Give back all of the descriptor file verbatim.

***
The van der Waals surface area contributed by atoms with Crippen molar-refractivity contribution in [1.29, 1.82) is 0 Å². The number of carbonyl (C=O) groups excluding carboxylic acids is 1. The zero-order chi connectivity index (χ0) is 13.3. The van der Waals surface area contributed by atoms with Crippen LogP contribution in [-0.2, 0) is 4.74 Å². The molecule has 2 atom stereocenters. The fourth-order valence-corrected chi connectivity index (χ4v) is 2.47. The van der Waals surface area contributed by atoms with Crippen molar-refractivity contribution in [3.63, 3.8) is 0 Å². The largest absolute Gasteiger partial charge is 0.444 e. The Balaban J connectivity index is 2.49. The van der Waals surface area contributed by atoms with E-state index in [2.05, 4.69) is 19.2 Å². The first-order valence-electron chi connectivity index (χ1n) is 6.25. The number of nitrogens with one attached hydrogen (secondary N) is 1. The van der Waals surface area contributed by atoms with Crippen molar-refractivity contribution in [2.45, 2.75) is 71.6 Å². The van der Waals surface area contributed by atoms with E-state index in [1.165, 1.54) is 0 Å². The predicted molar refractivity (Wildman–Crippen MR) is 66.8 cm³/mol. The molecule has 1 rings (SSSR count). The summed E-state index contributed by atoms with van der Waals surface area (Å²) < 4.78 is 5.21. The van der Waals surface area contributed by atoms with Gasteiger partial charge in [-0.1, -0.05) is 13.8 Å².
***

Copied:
The van der Waals surface area contributed by atoms with Crippen molar-refractivity contribution in [1.29, 1.82) is 0 Å². The number of carbonyl (C=O) groups excluding carboxylic acids is 1. The zero-order chi connectivity index (χ0) is 13.3. The van der Waals surface area contributed by atoms with Crippen LogP contribution in [-0.2, 0) is 4.74 Å². The molecule has 2 atom stereocenters. The fourth-order valence-corrected chi connectivity index (χ4v) is 2.47. The van der Waals surface area contributed by atoms with Crippen molar-refractivity contribution in [3.63, 3.8) is 0 Å². The largest absolute Gasteiger partial charge is 0.444 e. The Balaban J connectivity index is 2.49. The van der Waals surface area contributed by atoms with E-state index in [2.05, 4.69) is 19.2 Å². The first-order valence-electron chi connectivity index (χ1n) is 6.25. The number of nitrogens with one attached hydrogen (secondary N) is 1. The van der Waals surface area contributed by atoms with Crippen molar-refractivity contribution in [2.45, 2.75) is 71.6 Å². The van der Waals surface area contributed by atoms with E-state index in [1.165, 1.54) is 0 Å². The predicted molar refractivity (Wildman–Crippen MR) is 66.8 cm³/mol. The molecule has 1 rings (SSSR count). The summed E-state index contributed by atoms with van der Waals surface area (Å²) < 4.78 is 5.21. The van der Waals surface area contributed by atoms with Gasteiger partial charge in [-0.1, -0.05) is 13.8 Å².